Last week I had a great time at New Room, a conference sponsored by Seedbed and the Wesleyan Covenant Network. I was privileged to work with the team that became Seedbed in seminary, so my opinion and experience is a little biased. The several hundred people in attendance learned from great speakers and spent plenty of time hanging out, eating great meals and learning from each other.
Here are my takeaways from New Room.
They are organized in three categories; Teaching, Social and Movement
Alan and Deb Hirsch: This wonderful couple challenged us all officially and unofficially. They were around hanging out and spending time with folks throughout the week. I had several chances to spend time with them and I think they are the most genuine high profile people in the world of Christianity I keep up with.
Alan and Deb are amazing at communicating high level information and practicality simultaneously. As a theory nerd, I totally jive with them.
Alan told us this statement in his closing session and it energized me more than anything else.
Ed Stetzer: Ed is a Southern Baptist pastor and researcher. He is known for his work with Lifeway and a few great books. We joked a little about Ed being our token Calvinist at the conference (even though he isn’t).
Ed challenged Wesleyans and especially those in the UMC to get it together. He shared what our missional DNA is and how it is poised to greatly affect the west. One of the things he said which resonated was his emphasis on church planting. Any movement needs 3% replication each year to stay afloat. This means the Louisiana Annual Conference of the UMC needs to start around 15 churches a year.
Joe Dongell: Dr. Dongell was my IBS (not the disease, inductive Bible study) professor in seminary. I was geared up for his presentation and was disappointed at the lack of a whiteboard and his notorious green briefcase. (JK). Dr. Dongell really spread his wings out and offered us something he had been working through with great passion and surprise.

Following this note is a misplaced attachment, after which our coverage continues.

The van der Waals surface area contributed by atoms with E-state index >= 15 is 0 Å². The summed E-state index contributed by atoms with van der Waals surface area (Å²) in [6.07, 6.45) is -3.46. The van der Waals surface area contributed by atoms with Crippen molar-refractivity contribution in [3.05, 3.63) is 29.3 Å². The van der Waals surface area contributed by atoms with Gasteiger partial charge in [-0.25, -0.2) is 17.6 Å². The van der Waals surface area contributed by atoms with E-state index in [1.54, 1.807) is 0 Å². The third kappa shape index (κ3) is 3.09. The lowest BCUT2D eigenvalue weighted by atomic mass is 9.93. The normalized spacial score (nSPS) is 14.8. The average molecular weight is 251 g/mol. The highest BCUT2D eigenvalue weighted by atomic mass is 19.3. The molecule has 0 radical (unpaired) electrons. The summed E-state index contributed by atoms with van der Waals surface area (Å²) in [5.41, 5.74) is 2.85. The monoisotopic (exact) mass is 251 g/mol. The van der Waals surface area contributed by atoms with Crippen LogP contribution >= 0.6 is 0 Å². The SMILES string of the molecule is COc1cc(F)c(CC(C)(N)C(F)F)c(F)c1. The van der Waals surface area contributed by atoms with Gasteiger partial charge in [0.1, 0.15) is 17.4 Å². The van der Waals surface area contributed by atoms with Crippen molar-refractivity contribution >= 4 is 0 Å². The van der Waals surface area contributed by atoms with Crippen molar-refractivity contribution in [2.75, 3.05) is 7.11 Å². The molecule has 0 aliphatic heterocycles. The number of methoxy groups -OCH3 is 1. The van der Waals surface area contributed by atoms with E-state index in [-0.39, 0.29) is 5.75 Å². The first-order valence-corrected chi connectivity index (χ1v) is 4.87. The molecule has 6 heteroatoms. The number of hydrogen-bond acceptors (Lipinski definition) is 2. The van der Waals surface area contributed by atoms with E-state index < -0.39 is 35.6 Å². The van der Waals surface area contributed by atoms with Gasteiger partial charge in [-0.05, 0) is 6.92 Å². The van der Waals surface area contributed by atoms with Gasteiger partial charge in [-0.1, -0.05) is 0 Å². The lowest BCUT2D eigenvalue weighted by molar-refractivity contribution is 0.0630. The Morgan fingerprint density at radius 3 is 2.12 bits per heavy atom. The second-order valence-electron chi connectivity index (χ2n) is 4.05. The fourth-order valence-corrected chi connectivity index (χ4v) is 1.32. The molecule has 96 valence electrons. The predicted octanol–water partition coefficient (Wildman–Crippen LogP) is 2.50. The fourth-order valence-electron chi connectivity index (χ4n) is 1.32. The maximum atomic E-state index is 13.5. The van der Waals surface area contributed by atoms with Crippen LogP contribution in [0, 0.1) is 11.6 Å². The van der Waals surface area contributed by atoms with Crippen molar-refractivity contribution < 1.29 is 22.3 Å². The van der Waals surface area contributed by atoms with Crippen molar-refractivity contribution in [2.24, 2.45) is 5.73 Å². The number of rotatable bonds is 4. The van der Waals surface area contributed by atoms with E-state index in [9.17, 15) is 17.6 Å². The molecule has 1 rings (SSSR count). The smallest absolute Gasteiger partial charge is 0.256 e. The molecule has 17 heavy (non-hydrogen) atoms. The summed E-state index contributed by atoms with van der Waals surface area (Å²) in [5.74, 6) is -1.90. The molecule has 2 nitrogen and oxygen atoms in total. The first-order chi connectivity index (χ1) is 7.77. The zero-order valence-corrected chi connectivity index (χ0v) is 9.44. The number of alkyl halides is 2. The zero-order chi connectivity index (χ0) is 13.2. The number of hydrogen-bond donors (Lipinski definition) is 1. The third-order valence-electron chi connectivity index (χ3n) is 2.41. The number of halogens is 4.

In the way only Dr. Dongell could have, he went through the entirety of Wesley’s works twice and extracted the core importance of Love to Wesleyans. He then reevaluated what Love actually is and challenged us to live in this way.
I also really enjoyed the two group conversations about church planting and the time with Maxie Dunham, Tim Tennent and Billy Abraham.
If you noticed many of my takeways came from day 1, it’s because I had an absolute ball reconnecting with people and meeting new friends. This is the genius of New Room. It is set up for connection and shared learning.
My hosts in The Threshing Floor also had a great time with listeners and recording a live episode with friends. I have never been to an event this large that was also as relational.
Having each attendee’s twitter handle on their nametag was a great idea. I met so many people I have been having conversations with for years. It was a special delight to finally meet a few friends I have become really close with online.
If one word kept coming up, it was movement. But movements are a tricky thing. They have to be organic and owned. Here are a few things I think greatly contributed to the vibe.
Justin Wise, Phil Tallon, Jeremy Steele and Jessica Lagrone all had great presentations with amazing information. But the thing that stuck out to me across all four of their teachings was an excellence in modern communication. They understood how to actually use screens, integrated humor and personality and never distracted.
Mark Swayze, Mark Benjamin and Drew Causey covered the place with great music. We sung. A lot. And it was good. We learned new songs, sang old songs from our tradition and seriously felt the presence of the Holy Spirit. I don’t think I have ever said that about a conference before.
The Environment. JD, Andrew, Andy and their team created a great environment. It was casual, interactive and encouraged conversation. I seriously can’t think of a thing that felt out of place. It was as much an influence as anything taught or sung.
I had a great time at New Room. I hope this is an annual event and I can’t imagine how it could get any better.